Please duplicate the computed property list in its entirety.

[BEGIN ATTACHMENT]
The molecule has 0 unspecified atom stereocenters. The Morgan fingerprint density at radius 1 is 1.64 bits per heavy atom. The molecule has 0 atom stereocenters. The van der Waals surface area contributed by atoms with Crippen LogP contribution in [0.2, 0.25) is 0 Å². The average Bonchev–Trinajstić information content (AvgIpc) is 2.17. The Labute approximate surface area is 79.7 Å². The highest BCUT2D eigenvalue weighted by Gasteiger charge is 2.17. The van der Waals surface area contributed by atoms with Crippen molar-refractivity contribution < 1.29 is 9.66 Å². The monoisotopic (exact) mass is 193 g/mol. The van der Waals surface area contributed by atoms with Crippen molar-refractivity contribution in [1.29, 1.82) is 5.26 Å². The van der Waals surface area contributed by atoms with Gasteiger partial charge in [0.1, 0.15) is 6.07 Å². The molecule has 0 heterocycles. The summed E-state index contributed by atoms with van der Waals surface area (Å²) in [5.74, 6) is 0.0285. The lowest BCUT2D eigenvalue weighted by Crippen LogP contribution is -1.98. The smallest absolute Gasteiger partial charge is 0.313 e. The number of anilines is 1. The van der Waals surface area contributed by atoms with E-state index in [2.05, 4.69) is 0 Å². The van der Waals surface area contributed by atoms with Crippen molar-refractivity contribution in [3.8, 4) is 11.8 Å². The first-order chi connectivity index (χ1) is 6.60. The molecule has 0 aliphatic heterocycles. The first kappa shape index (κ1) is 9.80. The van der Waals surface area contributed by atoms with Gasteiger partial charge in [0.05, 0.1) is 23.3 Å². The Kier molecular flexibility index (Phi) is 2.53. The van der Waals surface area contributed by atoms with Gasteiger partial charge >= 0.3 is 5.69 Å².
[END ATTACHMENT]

The molecule has 0 unspecified atom stereocenters. The Morgan fingerprint density at radius 1 is 1.64 bits per heavy atom. The molecule has 0 atom stereocenters. The van der Waals surface area contributed by atoms with Crippen LogP contribution in [0.2, 0.25) is 0 Å². The average Bonchev–Trinajstić information content (AvgIpc) is 2.17. The Labute approximate surface area is 79.7 Å². The highest BCUT2D eigenvalue weighted by Gasteiger charge is 2.17. The van der Waals surface area contributed by atoms with Crippen molar-refractivity contribution < 1.29 is 9.66 Å². The monoisotopic (exact) mass is 193 g/mol. The van der Waals surface area contributed by atoms with Crippen molar-refractivity contribution in [1.29, 1.82) is 5.26 Å². The van der Waals surface area contributed by atoms with Gasteiger partial charge in [0.1, 0.15) is 6.07 Å². The molecule has 0 heterocycles. The summed E-state index contributed by atoms with van der Waals surface area (Å²) in [5.74, 6) is 0.0285. The lowest BCUT2D eigenvalue weighted by Crippen LogP contribution is -1.98. The smallest absolute Gasteiger partial charge is 0.313 e. The number of anilines is 1. The van der Waals surface area contributed by atoms with E-state index in [2.05, 4.69) is 0 Å². The van der Waals surface area contributed by atoms with Crippen molar-refractivity contribution in [3.8, 4) is 11.8 Å². The first-order chi connectivity index (χ1) is 6.60. The molecule has 0 aliphatic heterocycles. The first kappa shape index (κ1) is 9.80. The van der Waals surface area contributed by atoms with Gasteiger partial charge in [0.05, 0.1) is 23.3 Å². The Kier molecular flexibility index (Phi) is 2.53. The van der Waals surface area contributed by atoms with Gasteiger partial charge >= 0.3 is 5.69 Å².